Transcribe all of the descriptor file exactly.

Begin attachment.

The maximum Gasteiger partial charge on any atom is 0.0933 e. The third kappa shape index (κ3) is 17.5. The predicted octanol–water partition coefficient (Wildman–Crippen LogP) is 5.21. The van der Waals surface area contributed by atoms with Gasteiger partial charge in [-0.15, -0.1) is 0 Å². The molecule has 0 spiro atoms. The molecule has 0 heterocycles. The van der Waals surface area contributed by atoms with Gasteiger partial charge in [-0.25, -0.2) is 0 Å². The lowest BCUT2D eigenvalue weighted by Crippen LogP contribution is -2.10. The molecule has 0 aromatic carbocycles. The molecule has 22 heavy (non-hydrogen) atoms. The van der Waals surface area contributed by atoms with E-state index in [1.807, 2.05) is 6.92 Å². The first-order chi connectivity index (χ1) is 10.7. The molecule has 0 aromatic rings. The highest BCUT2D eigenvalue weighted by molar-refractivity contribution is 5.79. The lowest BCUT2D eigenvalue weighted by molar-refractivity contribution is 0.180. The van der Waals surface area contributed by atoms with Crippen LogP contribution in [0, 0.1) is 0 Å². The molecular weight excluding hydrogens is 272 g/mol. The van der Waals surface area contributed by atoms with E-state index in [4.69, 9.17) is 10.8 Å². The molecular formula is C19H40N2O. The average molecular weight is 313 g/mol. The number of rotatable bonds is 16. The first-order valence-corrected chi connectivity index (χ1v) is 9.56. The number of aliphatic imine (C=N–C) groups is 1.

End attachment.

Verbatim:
The maximum Gasteiger partial charge on any atom is 0.0933 e. The third kappa shape index (κ3) is 17.5. The predicted octanol–water partition coefficient (Wildman–Crippen LogP) is 5.21. The van der Waals surface area contributed by atoms with Gasteiger partial charge in [-0.15, -0.1) is 0 Å². The molecule has 0 spiro atoms. The molecule has 0 heterocycles. The van der Waals surface area contributed by atoms with Gasteiger partial charge in [-0.25, -0.2) is 0 Å². The lowest BCUT2D eigenvalue weighted by Crippen LogP contribution is -2.10. The molecule has 0 aromatic carbocycles. The molecule has 22 heavy (non-hydrogen) atoms. The van der Waals surface area contributed by atoms with E-state index in [1.807, 2.05) is 6.92 Å². The first-order chi connectivity index (χ1) is 10.7. The molecule has 0 aromatic rings. The highest BCUT2D eigenvalue weighted by molar-refractivity contribution is 5.79. The lowest BCUT2D eigenvalue weighted by molar-refractivity contribution is 0.180. The van der Waals surface area contributed by atoms with Crippen LogP contribution in [0, 0.1) is 0 Å². The molecular weight excluding hydrogens is 272 g/mol. The van der Waals surface area contributed by atoms with E-state index in [4.69, 9.17) is 10.8 Å². The molecular formula is C19H40N2O. The average molecular weight is 313 g/mol. The number of rotatable bonds is 16. The first-order valence-corrected chi connectivity index (χ1v) is 9.56. The number of aliphatic imine (C=N–C) groups is 1.